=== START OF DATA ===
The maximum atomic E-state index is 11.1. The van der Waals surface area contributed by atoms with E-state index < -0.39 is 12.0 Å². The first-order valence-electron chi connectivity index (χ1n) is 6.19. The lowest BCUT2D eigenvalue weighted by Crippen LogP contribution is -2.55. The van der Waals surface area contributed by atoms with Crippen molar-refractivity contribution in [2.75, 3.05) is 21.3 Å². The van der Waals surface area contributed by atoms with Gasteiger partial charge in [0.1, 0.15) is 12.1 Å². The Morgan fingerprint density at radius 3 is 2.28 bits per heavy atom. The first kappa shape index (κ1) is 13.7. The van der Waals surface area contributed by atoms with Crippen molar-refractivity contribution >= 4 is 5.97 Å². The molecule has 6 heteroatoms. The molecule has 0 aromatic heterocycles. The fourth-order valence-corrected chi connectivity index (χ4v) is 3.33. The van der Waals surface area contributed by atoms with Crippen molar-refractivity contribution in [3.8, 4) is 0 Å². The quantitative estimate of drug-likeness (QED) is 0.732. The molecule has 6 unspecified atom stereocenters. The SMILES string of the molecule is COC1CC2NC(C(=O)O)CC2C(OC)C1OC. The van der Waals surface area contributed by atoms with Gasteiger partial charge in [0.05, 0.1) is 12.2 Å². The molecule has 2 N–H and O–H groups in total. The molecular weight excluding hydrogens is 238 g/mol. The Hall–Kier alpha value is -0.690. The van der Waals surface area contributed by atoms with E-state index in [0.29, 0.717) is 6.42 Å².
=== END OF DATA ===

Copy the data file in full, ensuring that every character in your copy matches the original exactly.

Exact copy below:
The maximum atomic E-state index is 11.1. The van der Waals surface area contributed by atoms with E-state index < -0.39 is 12.0 Å². The first-order valence-electron chi connectivity index (χ1n) is 6.19. The lowest BCUT2D eigenvalue weighted by Crippen LogP contribution is -2.55. The van der Waals surface area contributed by atoms with Crippen molar-refractivity contribution in [2.75, 3.05) is 21.3 Å². The van der Waals surface area contributed by atoms with Gasteiger partial charge in [0.1, 0.15) is 12.1 Å². The Morgan fingerprint density at radius 3 is 2.28 bits per heavy atom. The first kappa shape index (κ1) is 13.7. The van der Waals surface area contributed by atoms with Crippen molar-refractivity contribution >= 4 is 5.97 Å². The molecule has 6 heteroatoms. The molecule has 0 aromatic heterocycles. The fourth-order valence-corrected chi connectivity index (χ4v) is 3.33. The van der Waals surface area contributed by atoms with Crippen molar-refractivity contribution in [3.8, 4) is 0 Å². The quantitative estimate of drug-likeness (QED) is 0.732. The molecule has 6 unspecified atom stereocenters. The SMILES string of the molecule is COC1CC2NC(C(=O)O)CC2C(OC)C1OC. The van der Waals surface area contributed by atoms with Gasteiger partial charge in [0.05, 0.1) is 12.2 Å². The molecule has 2 N–H and O–H groups in total. The molecular weight excluding hydrogens is 238 g/mol. The Hall–Kier alpha value is -0.690. The van der Waals surface area contributed by atoms with E-state index in [0.29, 0.717) is 6.42 Å².